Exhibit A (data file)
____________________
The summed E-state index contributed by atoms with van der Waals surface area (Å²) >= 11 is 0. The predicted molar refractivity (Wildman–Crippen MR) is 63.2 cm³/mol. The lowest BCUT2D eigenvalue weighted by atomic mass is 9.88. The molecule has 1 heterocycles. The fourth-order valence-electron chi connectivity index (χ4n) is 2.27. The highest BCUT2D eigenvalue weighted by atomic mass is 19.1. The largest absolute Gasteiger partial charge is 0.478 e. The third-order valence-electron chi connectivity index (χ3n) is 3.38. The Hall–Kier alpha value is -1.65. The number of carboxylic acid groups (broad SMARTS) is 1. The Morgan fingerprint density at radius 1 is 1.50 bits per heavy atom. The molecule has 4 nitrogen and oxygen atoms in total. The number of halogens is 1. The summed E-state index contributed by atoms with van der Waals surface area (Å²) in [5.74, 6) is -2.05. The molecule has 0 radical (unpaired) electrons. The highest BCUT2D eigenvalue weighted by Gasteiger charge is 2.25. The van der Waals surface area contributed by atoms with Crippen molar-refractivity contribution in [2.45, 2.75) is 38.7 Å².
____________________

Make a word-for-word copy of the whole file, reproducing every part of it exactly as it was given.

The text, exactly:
The summed E-state index contributed by atoms with van der Waals surface area (Å²) >= 11 is 0. The predicted molar refractivity (Wildman–Crippen MR) is 63.2 cm³/mol. The lowest BCUT2D eigenvalue weighted by atomic mass is 9.88. The molecule has 1 heterocycles. The fourth-order valence-electron chi connectivity index (χ4n) is 2.27. The highest BCUT2D eigenvalue weighted by atomic mass is 19.1. The largest absolute Gasteiger partial charge is 0.478 e. The third-order valence-electron chi connectivity index (χ3n) is 3.38. The Hall–Kier alpha value is -1.65. The number of carboxylic acid groups (broad SMARTS) is 1. The Morgan fingerprint density at radius 1 is 1.50 bits per heavy atom. The molecule has 4 nitrogen and oxygen atoms in total. The number of halogens is 1. The summed E-state index contributed by atoms with van der Waals surface area (Å²) in [5.74, 6) is -2.05. The molecule has 0 radical (unpaired) electrons. The highest BCUT2D eigenvalue weighted by Gasteiger charge is 2.25. The van der Waals surface area contributed by atoms with Crippen molar-refractivity contribution in [2.45, 2.75) is 38.7 Å².